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8 posts from October 2012

October 29, 2012


Haystacks in Provence by Van Gogh
If you have ever had the great fortune to find yourself in the countryside of Provence, you may have felt, as I did even upon my first visit, that there is something very familiar about it. This is undoubtedly because history’s greatest artists have painted these landscapes for centuries, and I have admired their work in countless books and museums. Traveling the winding roads
Mont Sainte-Victoire by Cézanne
through the hills of Provence, it is immediately apparent why masters such as Cézanne, Van Gogh, Renoir and Matisse found such inspiration here.

As Blogger-at-Large, I recently had the opportunity to visit Provence, a popular stop for the ships of Oceania Cruises thanks to the charms of the port of Marseille and numerous other towns throughout the region. On this trip, I decided to join the shore excursion called Charming Castellet. I will try to minimize my use of the word “charming” here, but let’s just say the excursion was aptly named.

It was about an hour and a half by motorcoach from the port of Marseille to Castellet, and the drive through Provence was gorgeous. Along the way we passed vineyards, olive groves and quaint towns and farms.


When we arrived at the base of the town, the views were stunning. As we began our walk up the road into the village, I knew I had picked the right excursion to try out my new camera. In the French countryside, I’m not sure it’s even possible to take a bad picture.

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According to records, Castellet has been in existence since at least 1030. Originally a walled town, some ancient ramparts remain, leading through old gateways to narrow cobblestone streets.


Beautifully restored, brightly colored old houses line the streets and are accented with gorgeous flowers, vines and bright green foliage. It was everything that I had imagined a French country village would look like.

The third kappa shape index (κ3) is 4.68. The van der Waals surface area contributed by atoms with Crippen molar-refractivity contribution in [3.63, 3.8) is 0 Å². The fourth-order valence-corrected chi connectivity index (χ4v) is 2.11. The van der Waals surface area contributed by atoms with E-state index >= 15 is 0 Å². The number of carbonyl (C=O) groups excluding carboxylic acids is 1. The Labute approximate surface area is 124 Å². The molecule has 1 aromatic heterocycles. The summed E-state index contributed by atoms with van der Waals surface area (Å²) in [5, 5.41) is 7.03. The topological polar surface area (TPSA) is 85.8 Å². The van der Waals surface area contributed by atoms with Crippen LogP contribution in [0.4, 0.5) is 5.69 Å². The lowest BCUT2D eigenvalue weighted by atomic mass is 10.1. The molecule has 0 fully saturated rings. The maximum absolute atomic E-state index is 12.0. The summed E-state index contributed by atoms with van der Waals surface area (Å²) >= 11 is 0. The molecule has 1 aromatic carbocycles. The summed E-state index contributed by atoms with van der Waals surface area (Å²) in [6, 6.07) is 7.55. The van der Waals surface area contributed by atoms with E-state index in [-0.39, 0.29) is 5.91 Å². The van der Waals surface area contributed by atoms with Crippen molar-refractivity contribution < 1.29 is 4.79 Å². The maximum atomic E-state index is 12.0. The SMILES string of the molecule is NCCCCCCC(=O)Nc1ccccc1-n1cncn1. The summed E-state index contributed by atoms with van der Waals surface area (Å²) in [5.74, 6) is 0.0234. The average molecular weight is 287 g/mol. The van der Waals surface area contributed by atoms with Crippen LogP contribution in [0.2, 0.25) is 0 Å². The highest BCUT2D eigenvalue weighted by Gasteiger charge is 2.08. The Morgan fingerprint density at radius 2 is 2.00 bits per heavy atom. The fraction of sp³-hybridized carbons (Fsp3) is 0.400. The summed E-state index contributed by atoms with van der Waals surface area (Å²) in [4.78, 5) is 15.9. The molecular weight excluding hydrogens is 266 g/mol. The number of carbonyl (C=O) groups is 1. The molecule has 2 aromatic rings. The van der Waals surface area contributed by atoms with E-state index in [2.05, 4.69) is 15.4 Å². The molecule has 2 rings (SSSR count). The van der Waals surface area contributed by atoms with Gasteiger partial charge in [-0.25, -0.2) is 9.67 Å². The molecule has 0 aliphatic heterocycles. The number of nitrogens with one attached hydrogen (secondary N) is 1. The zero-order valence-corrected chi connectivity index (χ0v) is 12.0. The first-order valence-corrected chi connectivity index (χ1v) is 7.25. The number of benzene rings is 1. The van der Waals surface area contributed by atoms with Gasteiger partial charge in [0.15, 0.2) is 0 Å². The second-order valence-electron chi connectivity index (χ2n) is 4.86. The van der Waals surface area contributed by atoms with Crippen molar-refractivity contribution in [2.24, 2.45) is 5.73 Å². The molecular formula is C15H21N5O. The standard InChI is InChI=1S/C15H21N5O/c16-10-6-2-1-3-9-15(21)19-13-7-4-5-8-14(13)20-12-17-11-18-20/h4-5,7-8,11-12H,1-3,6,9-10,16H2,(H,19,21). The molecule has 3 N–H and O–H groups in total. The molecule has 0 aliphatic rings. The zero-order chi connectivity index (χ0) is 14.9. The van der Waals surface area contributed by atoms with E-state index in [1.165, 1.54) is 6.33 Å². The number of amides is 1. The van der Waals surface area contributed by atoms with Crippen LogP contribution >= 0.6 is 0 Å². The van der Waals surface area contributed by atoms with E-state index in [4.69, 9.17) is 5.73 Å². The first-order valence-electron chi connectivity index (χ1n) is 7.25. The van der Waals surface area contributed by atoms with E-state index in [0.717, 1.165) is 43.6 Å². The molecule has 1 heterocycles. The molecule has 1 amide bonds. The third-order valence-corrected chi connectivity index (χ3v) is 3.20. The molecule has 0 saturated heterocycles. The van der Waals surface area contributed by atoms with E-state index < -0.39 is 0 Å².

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Castellet is a popular tourist town, and delightful little shops can be found around every turn. Art galleries showcase local artists, and artisan workshops sell local pottery, ceramics, candles and leather crafts. Gift shops offer all the icons of Provence – lavender, herbes de Provence, olive oil, pastries – so I purchased all of my gifts for family and friends here! There are also plenty of adorable cafés and restaurants in which to relax and enjoy a cup of coffee or a glass of wine.


As we meandered the streets, every corner unveiled another spectacular view of Provence. 

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IMG_6035As we approached the top of the hill on which Castellet is perched, we came upon the one church in Castellet and took a look inside. 

IMG_6036Near the church stood the Castellet castle built 2,500 years ago. The views from its position atop the hill made this castle ideally suited to keep a close watch on transportation routes thousands of years ago. Today the castle houses government offices, and in an era in which invasion is no longer a constant threat, the location now provides the perfect opportunity to simply relax and enjoy the scenery.